Prediction and Analysis of Primary and Metastatic Tumors with Deep Learning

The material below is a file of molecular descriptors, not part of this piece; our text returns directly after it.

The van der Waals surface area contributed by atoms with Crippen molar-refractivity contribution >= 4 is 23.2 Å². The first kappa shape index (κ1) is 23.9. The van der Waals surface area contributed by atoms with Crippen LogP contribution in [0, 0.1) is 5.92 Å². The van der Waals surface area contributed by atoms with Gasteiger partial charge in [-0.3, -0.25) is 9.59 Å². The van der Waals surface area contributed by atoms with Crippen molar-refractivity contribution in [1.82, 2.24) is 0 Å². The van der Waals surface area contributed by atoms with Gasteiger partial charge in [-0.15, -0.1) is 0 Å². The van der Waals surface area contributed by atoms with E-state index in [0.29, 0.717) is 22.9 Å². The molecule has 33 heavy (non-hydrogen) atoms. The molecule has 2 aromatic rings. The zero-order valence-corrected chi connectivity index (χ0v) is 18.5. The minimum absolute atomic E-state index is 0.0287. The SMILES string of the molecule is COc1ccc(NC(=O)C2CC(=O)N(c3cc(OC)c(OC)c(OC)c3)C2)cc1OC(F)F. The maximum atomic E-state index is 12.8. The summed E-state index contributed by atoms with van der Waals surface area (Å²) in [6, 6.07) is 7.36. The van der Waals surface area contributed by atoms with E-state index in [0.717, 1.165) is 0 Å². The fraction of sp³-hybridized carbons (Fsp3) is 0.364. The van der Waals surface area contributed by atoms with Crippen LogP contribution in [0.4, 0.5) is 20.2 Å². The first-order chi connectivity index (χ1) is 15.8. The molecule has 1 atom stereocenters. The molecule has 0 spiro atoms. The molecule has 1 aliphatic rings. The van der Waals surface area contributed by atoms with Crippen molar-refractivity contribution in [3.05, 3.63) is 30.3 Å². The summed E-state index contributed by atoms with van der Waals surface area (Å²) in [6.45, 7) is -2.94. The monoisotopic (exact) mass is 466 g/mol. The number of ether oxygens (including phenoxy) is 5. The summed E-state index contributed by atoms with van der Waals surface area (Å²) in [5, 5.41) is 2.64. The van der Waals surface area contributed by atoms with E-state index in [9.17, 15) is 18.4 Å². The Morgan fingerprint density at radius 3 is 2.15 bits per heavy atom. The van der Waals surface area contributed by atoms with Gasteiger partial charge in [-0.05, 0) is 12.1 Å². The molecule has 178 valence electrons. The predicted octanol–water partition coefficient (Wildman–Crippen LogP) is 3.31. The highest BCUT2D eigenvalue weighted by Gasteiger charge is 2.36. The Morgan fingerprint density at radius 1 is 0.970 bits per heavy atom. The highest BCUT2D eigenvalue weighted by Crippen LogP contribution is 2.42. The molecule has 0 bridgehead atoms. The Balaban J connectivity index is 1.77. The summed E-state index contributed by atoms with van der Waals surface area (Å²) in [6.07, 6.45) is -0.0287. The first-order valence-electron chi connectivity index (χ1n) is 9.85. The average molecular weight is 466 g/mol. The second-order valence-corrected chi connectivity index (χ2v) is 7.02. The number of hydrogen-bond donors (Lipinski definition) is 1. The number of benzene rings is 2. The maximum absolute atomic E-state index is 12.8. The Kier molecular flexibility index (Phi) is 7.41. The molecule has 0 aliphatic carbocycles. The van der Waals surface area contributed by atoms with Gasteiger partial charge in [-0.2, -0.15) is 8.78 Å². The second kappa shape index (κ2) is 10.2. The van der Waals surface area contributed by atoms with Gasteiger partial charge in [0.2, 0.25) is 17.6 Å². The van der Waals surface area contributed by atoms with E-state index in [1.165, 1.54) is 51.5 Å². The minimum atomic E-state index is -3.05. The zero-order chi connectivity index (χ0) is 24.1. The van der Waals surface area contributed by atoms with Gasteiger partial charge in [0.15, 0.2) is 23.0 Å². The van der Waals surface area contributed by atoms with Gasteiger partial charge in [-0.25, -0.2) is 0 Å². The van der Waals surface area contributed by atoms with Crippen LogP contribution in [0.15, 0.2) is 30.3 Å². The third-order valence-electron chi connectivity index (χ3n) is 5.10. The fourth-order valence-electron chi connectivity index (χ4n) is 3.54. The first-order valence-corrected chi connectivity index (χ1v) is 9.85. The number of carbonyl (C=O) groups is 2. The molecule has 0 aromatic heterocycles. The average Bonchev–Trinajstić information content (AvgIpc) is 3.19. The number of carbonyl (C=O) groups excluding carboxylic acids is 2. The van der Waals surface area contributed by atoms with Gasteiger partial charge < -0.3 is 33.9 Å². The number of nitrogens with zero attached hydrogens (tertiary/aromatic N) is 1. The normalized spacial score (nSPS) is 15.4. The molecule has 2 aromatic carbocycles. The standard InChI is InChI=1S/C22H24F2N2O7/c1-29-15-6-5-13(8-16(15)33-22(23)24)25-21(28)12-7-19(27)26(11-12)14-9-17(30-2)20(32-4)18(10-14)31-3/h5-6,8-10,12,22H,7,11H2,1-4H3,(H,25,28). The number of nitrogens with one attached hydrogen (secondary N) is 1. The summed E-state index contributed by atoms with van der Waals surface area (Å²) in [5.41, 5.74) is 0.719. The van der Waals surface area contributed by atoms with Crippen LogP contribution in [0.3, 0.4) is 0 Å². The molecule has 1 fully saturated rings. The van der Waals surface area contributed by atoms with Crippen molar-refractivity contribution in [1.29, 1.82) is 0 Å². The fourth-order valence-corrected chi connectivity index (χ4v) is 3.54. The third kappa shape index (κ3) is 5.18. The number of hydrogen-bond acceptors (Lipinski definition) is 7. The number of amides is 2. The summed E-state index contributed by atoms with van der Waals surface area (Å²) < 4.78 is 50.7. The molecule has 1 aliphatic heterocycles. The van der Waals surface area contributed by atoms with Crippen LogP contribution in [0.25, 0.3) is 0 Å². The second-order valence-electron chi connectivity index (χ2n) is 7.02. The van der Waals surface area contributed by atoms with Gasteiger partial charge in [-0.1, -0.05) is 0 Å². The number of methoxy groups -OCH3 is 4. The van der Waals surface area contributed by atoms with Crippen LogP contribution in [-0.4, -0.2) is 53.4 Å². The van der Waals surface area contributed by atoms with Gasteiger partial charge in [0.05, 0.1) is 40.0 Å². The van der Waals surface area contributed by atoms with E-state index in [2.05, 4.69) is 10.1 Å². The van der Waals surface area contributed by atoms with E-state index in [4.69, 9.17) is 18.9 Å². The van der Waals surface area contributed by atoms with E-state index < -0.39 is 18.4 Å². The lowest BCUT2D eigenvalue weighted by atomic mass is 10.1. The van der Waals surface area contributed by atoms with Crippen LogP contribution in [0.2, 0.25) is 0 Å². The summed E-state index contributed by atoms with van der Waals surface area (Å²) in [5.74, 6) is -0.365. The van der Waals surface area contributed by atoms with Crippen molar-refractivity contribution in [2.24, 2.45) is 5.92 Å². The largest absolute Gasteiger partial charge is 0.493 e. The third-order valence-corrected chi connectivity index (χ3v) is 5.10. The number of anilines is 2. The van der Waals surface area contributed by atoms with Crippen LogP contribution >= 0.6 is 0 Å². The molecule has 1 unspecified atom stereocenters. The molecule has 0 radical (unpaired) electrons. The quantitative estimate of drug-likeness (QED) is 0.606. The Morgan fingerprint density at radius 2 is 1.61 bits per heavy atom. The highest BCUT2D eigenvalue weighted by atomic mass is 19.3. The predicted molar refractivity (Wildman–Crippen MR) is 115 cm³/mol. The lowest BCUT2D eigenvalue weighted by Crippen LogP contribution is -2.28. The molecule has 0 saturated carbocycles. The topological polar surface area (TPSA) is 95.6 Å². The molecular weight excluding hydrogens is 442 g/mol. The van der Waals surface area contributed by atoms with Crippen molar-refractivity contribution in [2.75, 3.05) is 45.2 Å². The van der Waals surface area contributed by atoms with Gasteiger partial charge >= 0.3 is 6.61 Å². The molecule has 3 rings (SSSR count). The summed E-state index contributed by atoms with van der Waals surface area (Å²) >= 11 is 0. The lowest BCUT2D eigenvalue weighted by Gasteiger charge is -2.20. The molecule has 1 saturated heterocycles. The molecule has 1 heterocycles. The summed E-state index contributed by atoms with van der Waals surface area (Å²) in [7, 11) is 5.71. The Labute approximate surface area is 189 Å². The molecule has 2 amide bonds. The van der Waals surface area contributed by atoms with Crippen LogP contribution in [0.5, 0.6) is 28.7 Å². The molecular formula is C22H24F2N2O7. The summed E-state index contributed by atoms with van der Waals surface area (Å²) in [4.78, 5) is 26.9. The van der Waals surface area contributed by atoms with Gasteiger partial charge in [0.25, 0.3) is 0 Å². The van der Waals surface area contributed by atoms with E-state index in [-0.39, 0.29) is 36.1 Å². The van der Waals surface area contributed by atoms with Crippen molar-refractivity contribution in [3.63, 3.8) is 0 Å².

More than 200 different cancer types, each with different genetic mechanisms, are discovered through clinical tests. The lack of well-annotated samples as well as error prone tendency of biological experiments have hampered biologists to better understand and identify these rare cancer types. In this dissertation, we propose a wide variety of deep learning models to predicate known and unknown Cancer types as well as their underlying biological function. CancerSiamese, which is one of our main models, receives pairs of gene expressions to learn representation of similar or dissimilar cancer types through two parallel Convolutional Neural Networks joined by a similarity function. Network transfer learning is utilized to ease the training of CancerSiamese across primary and metastatic tumors. This model yields around 8% and 4% accuracy improvement over similar model when it is tested for 10 unknown cancer types for primary and metastatic tumors, respectively. Moreover, a side-by-side investigation of common primary and metastatic tumors through interpretation of CancerSiamese enabled us to gain a better understanding between gene markers that distinguish primary and metastatic tumors. Specifically, we harnessed guided gradient saliency maps to discover attention of CancerSiamese over similar cancer types. In spite of highly similar gene expression structure between primary and metastatic tumors for each cancer type, we are able to separate unknown primary and metastatic tumors with only top 10 significant gene markers extracted by CancerSiamese. This a remarkable achievement as it provides genetic mechanism of primary and metastatic tumors regardless of their cancer type or colonized tissue.